FAQs

Q. Is the service just for women?
A. No, the service is available to both men and women, however we do provide a women only space on one day each week.

Q. Will I see a male or female counsellor/ISVA?
A. You will be offered a choice of either female or male worker.

Q. Do you have an age limit for clients?
A. We work with anyone over the age of 14.

Q. How many counselling sessions can I have?
A. We do not put a limit on the number of sessions available; we will work with you at your own pace and review your progress at regular intervals.

Q. Will an advisor come to see me at home?
A. If you’re working with an ISVA or LESA they can visit you at your home, or you can make an appointment to come to our office in Middlesbrough. All of  our counselling takes place at our centre in Middlesbrough, however if access is a problem we can arrange to see you at the SARC, in North Ormesby.

Q. Do I have to be referred to you by my G.P?
A. Some clients may be referred to us by their GP, the Police or other agencies, however you do not need a referral to receive support from us. If you’d like to make an appointment to see one of our advisors simply contact us by phone or email – all of our details are on the contact page.

Q. How long does it take to get an appointment with a counsellor?
A. We try to arrange your initial assessment within 10 -14 working days of your first contact with us.

Q. Can I email you?
A. If you’d like to make an initial enquiry or find out more information then you may email us if you wish. We do not offer any of our support services over email.

Q. I am disabled, will this prevent me from accessing the service?
A. No we can arrange to see you in a venue with disabled access, each client’s needs are considered on an individual basis.

Q. Is the service open to LGBT people?
A. Arch responds to people in their self-defined gender rather than in the gender assigned to them at birth. Our workers will never judge or scrutinise anyone’s sexuality and will always use a person’s preferred pronoun.

Q. Is the service open to people from BME communities ?
A. At Arch we understand the complexities of sexual abuse in BME communities and the barriers faced by those within them when accessing support. Arch is here to listen, believe and provide free and confidential support by staff who understand the values of different cultures. We can support men and women. Arch provides training and resources for staff to ensure that they are aware of the cultural needs.

Q. Can family or friends of the victim/survivor access support ?
A. At Arch we understand that if you are supporting someone who has experienced rape or sexual abuse you may need some support yourself. You can do this by contacting us and will be able to talk to you about what support services are available to you

Q: Can I access counselling if there is an ongoing investigation or trial date set?        
A: Yes. ARCH has a protocol with both the Police and C.P.S. (Crown Prosecution Service) to allow counselling during an investigation or before a trial. The needs of our clients always comes first.

MYTH: The Police won’t believe me

FACT: The Police take all reports of rape and sexual assault seriously, irrespective of whether you are male, female, young or old, or how long ago the attack occurred.

MYTH: Most rapists are strangers

FACT: Because the media has to give anonymity in media appeals for witnesses, many people think that most rapes are undertaken by strangers in dark alleyways late at night. The truth is that in most cases the victim already knew their attacker; it may have been a friend, an acquaintance, someone they just met, or even a family member.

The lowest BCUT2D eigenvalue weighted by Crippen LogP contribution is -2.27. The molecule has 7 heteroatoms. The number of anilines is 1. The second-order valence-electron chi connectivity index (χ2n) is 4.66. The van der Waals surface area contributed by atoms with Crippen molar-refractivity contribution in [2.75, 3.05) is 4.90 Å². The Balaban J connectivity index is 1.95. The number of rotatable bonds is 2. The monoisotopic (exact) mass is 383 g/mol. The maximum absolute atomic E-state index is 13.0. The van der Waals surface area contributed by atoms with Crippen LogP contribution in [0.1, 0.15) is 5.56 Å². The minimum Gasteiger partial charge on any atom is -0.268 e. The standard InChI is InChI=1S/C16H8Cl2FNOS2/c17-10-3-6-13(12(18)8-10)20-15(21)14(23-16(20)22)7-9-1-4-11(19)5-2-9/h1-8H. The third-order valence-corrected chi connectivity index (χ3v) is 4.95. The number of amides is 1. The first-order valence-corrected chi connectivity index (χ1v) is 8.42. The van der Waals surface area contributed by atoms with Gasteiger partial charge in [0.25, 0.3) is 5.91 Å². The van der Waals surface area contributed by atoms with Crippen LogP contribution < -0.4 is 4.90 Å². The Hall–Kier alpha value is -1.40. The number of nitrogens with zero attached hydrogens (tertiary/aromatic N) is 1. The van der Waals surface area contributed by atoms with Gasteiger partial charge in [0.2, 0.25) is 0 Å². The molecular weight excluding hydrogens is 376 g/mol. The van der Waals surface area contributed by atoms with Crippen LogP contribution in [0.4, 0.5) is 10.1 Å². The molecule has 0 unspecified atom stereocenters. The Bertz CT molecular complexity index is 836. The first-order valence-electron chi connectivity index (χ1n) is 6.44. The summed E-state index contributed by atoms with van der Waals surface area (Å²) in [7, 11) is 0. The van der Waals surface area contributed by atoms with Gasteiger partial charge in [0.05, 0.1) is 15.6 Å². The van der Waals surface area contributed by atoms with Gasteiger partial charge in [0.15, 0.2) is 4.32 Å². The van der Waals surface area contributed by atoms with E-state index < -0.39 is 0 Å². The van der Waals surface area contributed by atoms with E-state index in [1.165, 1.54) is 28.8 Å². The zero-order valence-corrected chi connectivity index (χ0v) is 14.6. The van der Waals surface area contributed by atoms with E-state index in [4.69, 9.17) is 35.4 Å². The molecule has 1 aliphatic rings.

MYTH: An individual was raped because of what they were wearing and how they were acting

FACT: How an individual is dressed or how they were acting (e.g. acting flirtatiously or dancing provocatively), does not mean they deserve to be the victim of an act of violence.

MYTH: -People involved in sex work can’t be raped – it’s just an occupational hazard.

FACT: Sex workers can be raped, the same as everybody else. Consent still matters when a sexual exchange is arranged. Conditional consent is agreeing to one thing but not everything, if no consent is given, it’s still rape. if sex is agreed with a condom and that condom is removed, consent is removed, this is rape.  People involved in sex work still have a choice.

MYTH: Women frequently lie about rape

FACT: A major Home Office research project in 2000-2003 concluded that only three per cent of rape allegations were false. In fact, it is thought that only one fifth of actual rapes are reported to the police.

MYTH: All rape victims will have visible injuries like cuts and bruises and torn clothes

FACT: The fact that there is no visible evidence of violence does not mean that a victim has not been assaulted or raped. Victims are often threatened with violence or weapons, and they take decisions to limit the harm being done to them. This may include limiting their resistance due to the fear of further violence. Shock or fear of the attacker might also cause victims to freeze during an attack.

MYTH: Male rape is a gay crime

FACT: Research indicates that the majority of sexual offences committed on men are carried out by heterosexual men.

MYTH: A victim should be discouraged from dwelling on the rape. She should ‘forget it’.

FACT: This advice generally comes from people who are more concerned with their own feelings than the victim’s.  All victims should be offered the opportunity to talk about the assault with those personally close to them and knowledgeable professionals. Victims who are not allowed to talk about the rape have a much more difficult time recovering from it.

MYTH: Male rape doesn’t happen

FACT: Men can also be victims of sexual assault and rape.